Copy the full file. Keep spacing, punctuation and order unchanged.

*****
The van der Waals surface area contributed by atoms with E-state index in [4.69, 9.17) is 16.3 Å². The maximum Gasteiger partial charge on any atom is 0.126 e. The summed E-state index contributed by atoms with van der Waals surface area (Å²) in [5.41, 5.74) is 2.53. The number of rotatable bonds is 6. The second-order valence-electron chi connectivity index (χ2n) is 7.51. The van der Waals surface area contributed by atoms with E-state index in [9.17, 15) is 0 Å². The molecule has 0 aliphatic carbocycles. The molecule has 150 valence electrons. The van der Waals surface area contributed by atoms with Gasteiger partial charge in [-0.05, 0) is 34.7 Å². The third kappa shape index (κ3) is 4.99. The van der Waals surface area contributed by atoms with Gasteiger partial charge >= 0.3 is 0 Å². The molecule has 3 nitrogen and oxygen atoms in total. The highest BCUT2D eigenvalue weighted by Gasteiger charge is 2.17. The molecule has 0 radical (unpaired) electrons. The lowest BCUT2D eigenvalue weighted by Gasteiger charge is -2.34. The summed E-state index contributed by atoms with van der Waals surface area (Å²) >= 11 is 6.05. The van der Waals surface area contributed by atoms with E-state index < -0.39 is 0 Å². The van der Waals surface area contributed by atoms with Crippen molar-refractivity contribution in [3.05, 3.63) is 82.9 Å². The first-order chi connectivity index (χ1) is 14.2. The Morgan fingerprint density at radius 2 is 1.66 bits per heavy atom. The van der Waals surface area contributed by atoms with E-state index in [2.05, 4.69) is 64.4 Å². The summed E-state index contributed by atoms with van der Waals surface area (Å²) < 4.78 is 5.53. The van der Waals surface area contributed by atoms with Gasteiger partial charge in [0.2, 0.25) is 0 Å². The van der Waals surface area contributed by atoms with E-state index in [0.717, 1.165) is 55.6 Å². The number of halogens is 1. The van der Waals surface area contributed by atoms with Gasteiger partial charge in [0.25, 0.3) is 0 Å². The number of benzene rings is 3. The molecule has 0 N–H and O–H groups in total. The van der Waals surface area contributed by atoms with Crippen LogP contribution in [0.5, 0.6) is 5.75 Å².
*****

The van der Waals surface area contributed by atoms with E-state index in [4.69, 9.17) is 16.3 Å². The maximum Gasteiger partial charge on any atom is 0.126 e. The summed E-state index contributed by atoms with van der Waals surface area (Å²) in [5.41, 5.74) is 2.53. The number of rotatable bonds is 6. The second-order valence-electron chi connectivity index (χ2n) is 7.51. The van der Waals surface area contributed by atoms with E-state index in [9.17, 15) is 0 Å². The molecule has 0 aliphatic carbocycles. The molecule has 150 valence electrons. The van der Waals surface area contributed by atoms with Gasteiger partial charge in [-0.05, 0) is 34.7 Å². The third kappa shape index (κ3) is 4.99. The van der Waals surface area contributed by atoms with Gasteiger partial charge >= 0.3 is 0 Å². The molecule has 3 nitrogen and oxygen atoms in total. The highest BCUT2D eigenvalue weighted by Gasteiger charge is 2.17. The molecule has 0 radical (unpaired) electrons. The lowest BCUT2D eigenvalue weighted by Gasteiger charge is -2.34. The summed E-state index contributed by atoms with van der Waals surface area (Å²) >= 11 is 6.05. The van der Waals surface area contributed by atoms with E-state index < -0.39 is 0 Å². The van der Waals surface area contributed by atoms with Crippen molar-refractivity contribution in [3.05, 3.63) is 82.9 Å². The first-order chi connectivity index (χ1) is 14.2. The Morgan fingerprint density at radius 2 is 1.66 bits per heavy atom. The van der Waals surface area contributed by atoms with E-state index in [2.05, 4.69) is 64.4 Å². The summed E-state index contributed by atoms with van der Waals surface area (Å²) < 4.78 is 5.53. The van der Waals surface area contributed by atoms with Gasteiger partial charge in [0.2, 0.25) is 0 Å². The van der Waals surface area contributed by atoms with E-state index in [0.717, 1.165) is 55.6 Å². The number of halogens is 1. The van der Waals surface area contributed by atoms with Gasteiger partial charge in [0.25, 0.3) is 0 Å². The number of benzene rings is 3. The molecule has 0 N–H and O–H groups in total. The van der Waals surface area contributed by atoms with Crippen LogP contribution in [0.5, 0.6) is 5.75 Å².